While Upwork, Freelancer and other such sites are great places to find virtual team members across a range of services, you may want to drill down on a particular area. For example, if you’re looking to create a logo and other branding elements, you might consider visiting the site 99Designs. This is primarily a specialized marketplace for finding graphic designers. Additionally — and this is both fun and incredibly productive — it lets you conduct a week-long design contest for artists to compete in providing the best design for your project. Rather than hiring a single designer to create a logo (and hoping you’re going to like the result), you can choose between dozens — even hundreds — of design ideas all submitted based on your specifications. The best part is if you don’t like any of the submitted designs, you can cancel the contest and not pay a dime.
For legal services, you may be familiar with LegalZoom, which offers a comprehensive library of legal documents, and also provides services to customize those documents for your needs. Other such services include RocketLawyer, Ready.Set.Legal and Nolo, the original self-service legal information provider. While online legal services can save you hundreds, if not thousands, of dollars when it comes to drafting business consulting services agreements, finder’s agreements, leases and more, they can’t replace the nuanced advice of an actual lawyer in helping you make your ultimate decisions. This is another example of where LinkedIn can help you search for and connect with lawyers who specialize in your business.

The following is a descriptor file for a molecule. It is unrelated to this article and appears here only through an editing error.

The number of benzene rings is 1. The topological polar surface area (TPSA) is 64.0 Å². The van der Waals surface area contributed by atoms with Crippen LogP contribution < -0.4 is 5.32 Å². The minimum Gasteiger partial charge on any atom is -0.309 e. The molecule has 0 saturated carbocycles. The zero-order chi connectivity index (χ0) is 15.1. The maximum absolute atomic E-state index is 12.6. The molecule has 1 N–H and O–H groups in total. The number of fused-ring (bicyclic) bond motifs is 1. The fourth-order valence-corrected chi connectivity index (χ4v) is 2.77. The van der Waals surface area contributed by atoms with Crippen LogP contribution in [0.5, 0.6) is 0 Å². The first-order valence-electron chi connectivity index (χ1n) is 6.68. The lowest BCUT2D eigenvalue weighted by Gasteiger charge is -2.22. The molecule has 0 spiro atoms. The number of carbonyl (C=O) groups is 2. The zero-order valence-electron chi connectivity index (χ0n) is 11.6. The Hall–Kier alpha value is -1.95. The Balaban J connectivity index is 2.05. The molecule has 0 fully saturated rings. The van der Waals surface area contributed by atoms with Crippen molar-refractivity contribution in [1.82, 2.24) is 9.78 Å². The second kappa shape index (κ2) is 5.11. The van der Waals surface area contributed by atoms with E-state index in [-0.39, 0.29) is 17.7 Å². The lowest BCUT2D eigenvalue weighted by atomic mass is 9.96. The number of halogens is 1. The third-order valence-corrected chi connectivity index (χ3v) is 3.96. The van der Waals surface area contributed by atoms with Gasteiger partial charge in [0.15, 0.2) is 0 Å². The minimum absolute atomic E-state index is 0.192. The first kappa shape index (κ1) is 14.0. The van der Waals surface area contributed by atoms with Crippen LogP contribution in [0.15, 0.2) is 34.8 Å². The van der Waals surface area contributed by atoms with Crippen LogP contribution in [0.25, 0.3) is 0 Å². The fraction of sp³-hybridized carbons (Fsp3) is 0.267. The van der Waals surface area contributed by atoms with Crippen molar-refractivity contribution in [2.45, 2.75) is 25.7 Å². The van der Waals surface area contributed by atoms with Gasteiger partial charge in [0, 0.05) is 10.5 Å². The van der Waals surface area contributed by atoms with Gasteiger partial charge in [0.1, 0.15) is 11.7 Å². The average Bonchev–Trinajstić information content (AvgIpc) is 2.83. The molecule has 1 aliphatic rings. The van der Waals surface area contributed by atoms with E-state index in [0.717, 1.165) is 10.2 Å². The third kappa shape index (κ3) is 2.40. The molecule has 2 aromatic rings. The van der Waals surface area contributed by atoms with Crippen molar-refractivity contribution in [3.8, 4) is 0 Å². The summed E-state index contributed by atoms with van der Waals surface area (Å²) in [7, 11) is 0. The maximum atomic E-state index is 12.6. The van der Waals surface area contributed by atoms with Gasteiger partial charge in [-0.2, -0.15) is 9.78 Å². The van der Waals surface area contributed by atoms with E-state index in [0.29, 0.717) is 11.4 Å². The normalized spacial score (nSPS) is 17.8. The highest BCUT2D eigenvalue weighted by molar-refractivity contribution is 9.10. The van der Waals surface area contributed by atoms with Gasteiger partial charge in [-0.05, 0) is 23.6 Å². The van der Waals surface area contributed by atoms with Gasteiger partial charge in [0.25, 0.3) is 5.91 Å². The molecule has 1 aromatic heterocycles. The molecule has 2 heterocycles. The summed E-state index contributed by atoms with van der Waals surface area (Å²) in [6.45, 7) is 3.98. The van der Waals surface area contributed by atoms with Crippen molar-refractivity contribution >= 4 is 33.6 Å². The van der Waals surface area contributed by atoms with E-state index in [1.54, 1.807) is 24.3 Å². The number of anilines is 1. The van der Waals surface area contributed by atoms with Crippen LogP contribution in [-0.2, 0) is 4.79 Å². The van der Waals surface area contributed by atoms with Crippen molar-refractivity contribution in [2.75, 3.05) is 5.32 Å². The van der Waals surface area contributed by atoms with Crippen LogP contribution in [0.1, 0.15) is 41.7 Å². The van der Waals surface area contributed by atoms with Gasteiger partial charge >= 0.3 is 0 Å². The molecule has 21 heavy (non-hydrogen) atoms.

There are a number of online accounting solutions you may want to consider. You’ll likely be able to find and hire a business bookkeeper on LinkedIn to set up and maintain your accounts, but there are a number of online tools to help track customers and invoicing. Traditionally, Quickbooks has been the go-to small business accounting program, but depending on the type of business you’re starting, a more flexible, cloud-based solution may work better. Particularly when it comes to invoicing, FreshBooks is perhaps the best-known, but you should also check out Zoho, Invoicera and the free, open-source, SimpleInvoices.
Marketing in the digital era is perhaps the biggest challenge for new small business owners. Establishing your business on social media, advertising your products and services, building email lists and sending newsletters — all of these elements require skill and experience. Again, online freelance sites like Upwork,Elance and Freelancer can provide experienced small business marketing candidates for you to consider. Depending on your own familiarity and comfort level with social media, you may want to research virtual assistants and other specialists who can focus on the one specific area where you need help, or who offer a package of services, such as someone who can not only help design and implement your website, but also write blog posts for you, make sure they’re re-posted to your various social media accounts and handle your CRM (customer relationships management) on social channels.